At approximately the same time, the City of Delavan (apparently) denied this same Developer’s request to extend city water to another large suburban development on the northwest side of Delavan Township. Two weeks ago, the Village of Williams Bay told us that the attempted condominium project on the Keg Room site was dead. The Developer from Kane County is having a very bad month.

As the Walworth Town Board explained to the developer that the lots were just too small, the number too many, it was obvious to me that Walworth County finally found some footing in this battle against development. The Walworth Town Board had, just months prior, ushered this development forward to the plan commission, who approved it unanimously. The change from then until Tuesday was overwhelming community outcry, a rejection of the agenda of a suburban developer at the expense of our rural lifestyle. The board was shown that overdevelopment has become a pandemic in Walworth County, and that the only way to stop it is one development proposal at a time.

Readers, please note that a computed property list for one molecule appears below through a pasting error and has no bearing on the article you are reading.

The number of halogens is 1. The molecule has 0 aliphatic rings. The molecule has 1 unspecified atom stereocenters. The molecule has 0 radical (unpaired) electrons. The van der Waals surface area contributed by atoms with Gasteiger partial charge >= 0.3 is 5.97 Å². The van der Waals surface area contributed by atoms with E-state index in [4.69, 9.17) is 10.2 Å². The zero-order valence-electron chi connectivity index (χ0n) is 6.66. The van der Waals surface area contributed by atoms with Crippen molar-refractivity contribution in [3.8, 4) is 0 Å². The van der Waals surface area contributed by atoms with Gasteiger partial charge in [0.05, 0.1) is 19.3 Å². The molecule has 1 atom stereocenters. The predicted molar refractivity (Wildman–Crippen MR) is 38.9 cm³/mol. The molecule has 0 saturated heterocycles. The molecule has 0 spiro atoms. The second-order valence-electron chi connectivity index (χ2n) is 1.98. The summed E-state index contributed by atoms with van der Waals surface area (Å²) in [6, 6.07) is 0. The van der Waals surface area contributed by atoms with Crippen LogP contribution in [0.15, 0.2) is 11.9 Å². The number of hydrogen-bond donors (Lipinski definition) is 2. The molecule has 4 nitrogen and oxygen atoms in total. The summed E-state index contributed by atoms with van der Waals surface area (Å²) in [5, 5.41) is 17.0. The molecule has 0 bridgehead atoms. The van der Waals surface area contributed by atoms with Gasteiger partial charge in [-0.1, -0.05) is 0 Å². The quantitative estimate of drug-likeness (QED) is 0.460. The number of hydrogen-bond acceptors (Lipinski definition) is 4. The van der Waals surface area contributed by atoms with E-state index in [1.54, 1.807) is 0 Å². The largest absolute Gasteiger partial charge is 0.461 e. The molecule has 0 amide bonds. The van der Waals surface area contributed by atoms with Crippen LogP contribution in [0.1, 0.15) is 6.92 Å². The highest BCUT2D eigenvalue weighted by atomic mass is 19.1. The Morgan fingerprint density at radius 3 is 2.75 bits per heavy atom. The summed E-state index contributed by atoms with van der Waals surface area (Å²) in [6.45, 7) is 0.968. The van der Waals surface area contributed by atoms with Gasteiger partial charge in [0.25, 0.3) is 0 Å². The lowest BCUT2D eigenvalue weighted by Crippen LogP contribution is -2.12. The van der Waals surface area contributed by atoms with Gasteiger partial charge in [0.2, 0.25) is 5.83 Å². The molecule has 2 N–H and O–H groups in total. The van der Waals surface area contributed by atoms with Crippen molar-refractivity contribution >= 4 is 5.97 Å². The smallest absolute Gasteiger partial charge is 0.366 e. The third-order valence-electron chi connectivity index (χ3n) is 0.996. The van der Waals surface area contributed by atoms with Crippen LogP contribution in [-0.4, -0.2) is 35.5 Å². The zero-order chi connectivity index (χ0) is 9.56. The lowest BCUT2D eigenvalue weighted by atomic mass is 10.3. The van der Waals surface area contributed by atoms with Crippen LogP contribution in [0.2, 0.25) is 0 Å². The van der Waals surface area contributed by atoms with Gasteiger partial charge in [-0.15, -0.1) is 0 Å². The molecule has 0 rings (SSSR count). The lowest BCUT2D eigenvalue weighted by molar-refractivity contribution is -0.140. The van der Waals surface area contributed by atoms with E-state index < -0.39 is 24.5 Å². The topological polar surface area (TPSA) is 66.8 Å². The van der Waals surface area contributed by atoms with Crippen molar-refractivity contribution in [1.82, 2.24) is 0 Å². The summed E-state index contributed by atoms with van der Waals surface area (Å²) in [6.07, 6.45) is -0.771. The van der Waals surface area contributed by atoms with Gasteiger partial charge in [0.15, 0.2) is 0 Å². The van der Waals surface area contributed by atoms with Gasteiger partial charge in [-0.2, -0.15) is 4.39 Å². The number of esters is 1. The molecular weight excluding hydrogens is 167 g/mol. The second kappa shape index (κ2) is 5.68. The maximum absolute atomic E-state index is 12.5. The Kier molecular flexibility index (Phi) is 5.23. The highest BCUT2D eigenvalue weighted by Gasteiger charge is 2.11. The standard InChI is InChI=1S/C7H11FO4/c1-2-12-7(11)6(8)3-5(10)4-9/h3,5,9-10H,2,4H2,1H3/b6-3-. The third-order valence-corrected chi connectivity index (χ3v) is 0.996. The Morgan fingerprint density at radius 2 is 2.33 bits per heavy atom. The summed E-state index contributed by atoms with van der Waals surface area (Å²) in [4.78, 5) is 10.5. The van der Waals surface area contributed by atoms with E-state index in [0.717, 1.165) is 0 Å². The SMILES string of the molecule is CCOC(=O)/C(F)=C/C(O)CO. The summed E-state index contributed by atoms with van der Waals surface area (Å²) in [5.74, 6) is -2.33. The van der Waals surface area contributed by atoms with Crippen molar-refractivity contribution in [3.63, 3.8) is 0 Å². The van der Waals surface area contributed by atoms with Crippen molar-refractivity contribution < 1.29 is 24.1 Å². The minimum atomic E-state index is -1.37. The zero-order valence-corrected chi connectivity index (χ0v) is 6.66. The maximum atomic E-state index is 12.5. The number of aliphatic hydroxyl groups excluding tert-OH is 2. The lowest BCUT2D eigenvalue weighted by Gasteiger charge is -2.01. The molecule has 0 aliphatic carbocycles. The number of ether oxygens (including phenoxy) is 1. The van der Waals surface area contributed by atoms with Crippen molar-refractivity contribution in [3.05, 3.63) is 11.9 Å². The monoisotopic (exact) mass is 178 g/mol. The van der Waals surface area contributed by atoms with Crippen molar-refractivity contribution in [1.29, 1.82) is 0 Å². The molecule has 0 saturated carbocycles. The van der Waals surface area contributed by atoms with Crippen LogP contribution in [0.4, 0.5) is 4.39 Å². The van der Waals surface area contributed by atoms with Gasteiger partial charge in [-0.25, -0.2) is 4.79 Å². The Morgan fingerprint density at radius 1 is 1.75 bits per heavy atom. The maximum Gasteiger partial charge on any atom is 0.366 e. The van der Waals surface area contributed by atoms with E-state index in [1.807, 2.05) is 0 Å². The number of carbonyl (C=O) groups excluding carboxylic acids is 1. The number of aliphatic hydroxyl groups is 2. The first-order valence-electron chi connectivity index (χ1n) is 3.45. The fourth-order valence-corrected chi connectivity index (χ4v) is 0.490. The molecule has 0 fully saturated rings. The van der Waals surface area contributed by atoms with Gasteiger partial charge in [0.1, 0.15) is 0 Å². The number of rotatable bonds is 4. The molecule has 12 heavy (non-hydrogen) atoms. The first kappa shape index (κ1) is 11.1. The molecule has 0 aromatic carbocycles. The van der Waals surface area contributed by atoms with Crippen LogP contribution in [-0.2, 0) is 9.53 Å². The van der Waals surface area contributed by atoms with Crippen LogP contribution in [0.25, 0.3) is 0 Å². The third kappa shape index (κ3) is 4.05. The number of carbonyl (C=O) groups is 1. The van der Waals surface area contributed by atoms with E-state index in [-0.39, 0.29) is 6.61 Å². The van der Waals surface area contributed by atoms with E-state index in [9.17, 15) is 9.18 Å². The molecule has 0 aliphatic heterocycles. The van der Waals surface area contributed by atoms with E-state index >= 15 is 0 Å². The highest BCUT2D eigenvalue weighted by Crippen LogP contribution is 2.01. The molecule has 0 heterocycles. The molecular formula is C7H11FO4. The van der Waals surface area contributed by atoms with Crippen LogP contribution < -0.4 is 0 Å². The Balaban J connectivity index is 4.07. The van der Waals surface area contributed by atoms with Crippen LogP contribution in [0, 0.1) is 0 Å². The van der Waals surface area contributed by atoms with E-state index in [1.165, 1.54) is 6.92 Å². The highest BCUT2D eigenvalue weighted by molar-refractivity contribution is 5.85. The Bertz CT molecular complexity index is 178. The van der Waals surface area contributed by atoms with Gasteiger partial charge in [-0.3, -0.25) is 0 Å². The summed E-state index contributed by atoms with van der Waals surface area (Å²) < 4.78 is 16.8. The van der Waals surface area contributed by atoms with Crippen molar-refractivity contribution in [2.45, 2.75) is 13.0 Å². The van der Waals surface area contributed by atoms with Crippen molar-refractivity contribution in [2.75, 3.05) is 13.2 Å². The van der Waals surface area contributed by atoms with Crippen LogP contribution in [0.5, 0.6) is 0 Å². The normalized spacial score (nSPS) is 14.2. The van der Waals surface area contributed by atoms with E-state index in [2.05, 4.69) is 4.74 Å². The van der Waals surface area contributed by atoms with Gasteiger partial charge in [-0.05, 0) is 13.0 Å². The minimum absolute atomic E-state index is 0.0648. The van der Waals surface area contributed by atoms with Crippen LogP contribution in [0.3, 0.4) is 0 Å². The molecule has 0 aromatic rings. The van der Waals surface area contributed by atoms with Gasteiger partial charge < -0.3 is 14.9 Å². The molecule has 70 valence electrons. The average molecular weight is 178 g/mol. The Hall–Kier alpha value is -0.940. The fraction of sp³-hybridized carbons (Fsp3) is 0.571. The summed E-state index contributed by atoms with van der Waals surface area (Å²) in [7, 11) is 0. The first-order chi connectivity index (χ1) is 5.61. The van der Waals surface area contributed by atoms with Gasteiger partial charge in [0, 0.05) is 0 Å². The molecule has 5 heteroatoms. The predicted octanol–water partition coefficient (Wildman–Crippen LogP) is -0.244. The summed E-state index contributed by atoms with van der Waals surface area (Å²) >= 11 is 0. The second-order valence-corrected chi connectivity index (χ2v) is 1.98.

Walworth County is a lot of things to a lot of people. The 102,000 people that call this place home love it for various reasons. Some moved here to enjoy life lakeside. Others moved here to have a five acre plot with a barn and some chickens. Others still, like me, grew up here and never felt the allure of big city lights. This county is, at its very core, rural. The county was rural before it was a tourist destination, and it was a tourist destination before it had any industry. Today the county is a healthy mix of those three, but what keeps it bucolic is the rural nature of the lands surrounding the lakes.

Imagine Geneva Lake. Imagine the ring of deciduous green surrounding it, the interwoven nature of large and small lake homes, of old ones and new ones. Rejoice in the magic of that mix. Then, imagine what the area would feel like if not for that ring of agriculture that surrounds the lake. Imagine field after field of ranch homes, from the border to the lake. Imagine how the drive would feel, how the views would hurt our eyes. Imagine how different this place would be.